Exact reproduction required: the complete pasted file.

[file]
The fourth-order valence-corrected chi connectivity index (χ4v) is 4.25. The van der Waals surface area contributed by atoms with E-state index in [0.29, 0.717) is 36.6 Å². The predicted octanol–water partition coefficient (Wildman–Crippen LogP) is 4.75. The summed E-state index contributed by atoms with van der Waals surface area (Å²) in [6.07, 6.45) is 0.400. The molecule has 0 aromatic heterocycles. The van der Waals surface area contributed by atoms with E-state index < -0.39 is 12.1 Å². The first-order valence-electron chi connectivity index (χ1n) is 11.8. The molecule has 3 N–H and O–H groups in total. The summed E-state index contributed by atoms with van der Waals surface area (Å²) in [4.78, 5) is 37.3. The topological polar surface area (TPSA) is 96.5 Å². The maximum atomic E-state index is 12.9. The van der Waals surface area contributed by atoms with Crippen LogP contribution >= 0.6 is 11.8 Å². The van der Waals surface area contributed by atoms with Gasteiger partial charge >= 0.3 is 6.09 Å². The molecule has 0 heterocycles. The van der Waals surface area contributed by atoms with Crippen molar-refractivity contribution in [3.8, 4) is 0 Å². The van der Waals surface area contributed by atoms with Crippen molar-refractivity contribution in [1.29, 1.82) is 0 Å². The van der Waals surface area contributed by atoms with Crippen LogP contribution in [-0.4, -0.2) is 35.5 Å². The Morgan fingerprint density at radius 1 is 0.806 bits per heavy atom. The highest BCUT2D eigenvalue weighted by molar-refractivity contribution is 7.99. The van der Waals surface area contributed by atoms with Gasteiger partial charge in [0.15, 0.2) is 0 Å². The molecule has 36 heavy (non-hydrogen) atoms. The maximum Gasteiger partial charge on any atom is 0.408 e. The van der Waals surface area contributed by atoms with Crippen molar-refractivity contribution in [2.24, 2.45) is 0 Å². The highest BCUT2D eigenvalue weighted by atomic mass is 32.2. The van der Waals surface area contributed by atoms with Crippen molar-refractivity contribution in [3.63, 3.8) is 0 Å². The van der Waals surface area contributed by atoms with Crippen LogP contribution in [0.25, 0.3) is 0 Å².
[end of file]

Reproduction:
The fourth-order valence-corrected chi connectivity index (χ4v) is 4.25. The van der Waals surface area contributed by atoms with E-state index in [0.29, 0.717) is 36.6 Å². The predicted octanol–water partition coefficient (Wildman–Crippen LogP) is 4.75. The summed E-state index contributed by atoms with van der Waals surface area (Å²) in [6.07, 6.45) is 0.400. The molecule has 0 aromatic heterocycles. The van der Waals surface area contributed by atoms with E-state index < -0.39 is 12.1 Å². The first-order valence-electron chi connectivity index (χ1n) is 11.8. The molecule has 3 N–H and O–H groups in total. The summed E-state index contributed by atoms with van der Waals surface area (Å²) in [4.78, 5) is 37.3. The topological polar surface area (TPSA) is 96.5 Å². The maximum atomic E-state index is 12.9. The van der Waals surface area contributed by atoms with Crippen LogP contribution >= 0.6 is 11.8 Å². The van der Waals surface area contributed by atoms with Gasteiger partial charge >= 0.3 is 6.09 Å². The molecule has 0 heterocycles. The van der Waals surface area contributed by atoms with Crippen molar-refractivity contribution in [3.8, 4) is 0 Å². The van der Waals surface area contributed by atoms with Crippen molar-refractivity contribution in [1.29, 1.82) is 0 Å². The van der Waals surface area contributed by atoms with Crippen LogP contribution in [-0.4, -0.2) is 35.5 Å². The Morgan fingerprint density at radius 1 is 0.806 bits per heavy atom. The highest BCUT2D eigenvalue weighted by molar-refractivity contribution is 7.99. The van der Waals surface area contributed by atoms with Gasteiger partial charge in [0.15, 0.2) is 0 Å². The molecule has 36 heavy (non-hydrogen) atoms. The maximum Gasteiger partial charge on any atom is 0.408 e. The van der Waals surface area contributed by atoms with Crippen molar-refractivity contribution in [2.24, 2.45) is 0 Å². The highest BCUT2D eigenvalue weighted by atomic mass is 32.2. The van der Waals surface area contributed by atoms with Crippen molar-refractivity contribution in [3.63, 3.8) is 0 Å². The van der Waals surface area contributed by atoms with Crippen LogP contribution in [0.25, 0.3) is 0 Å².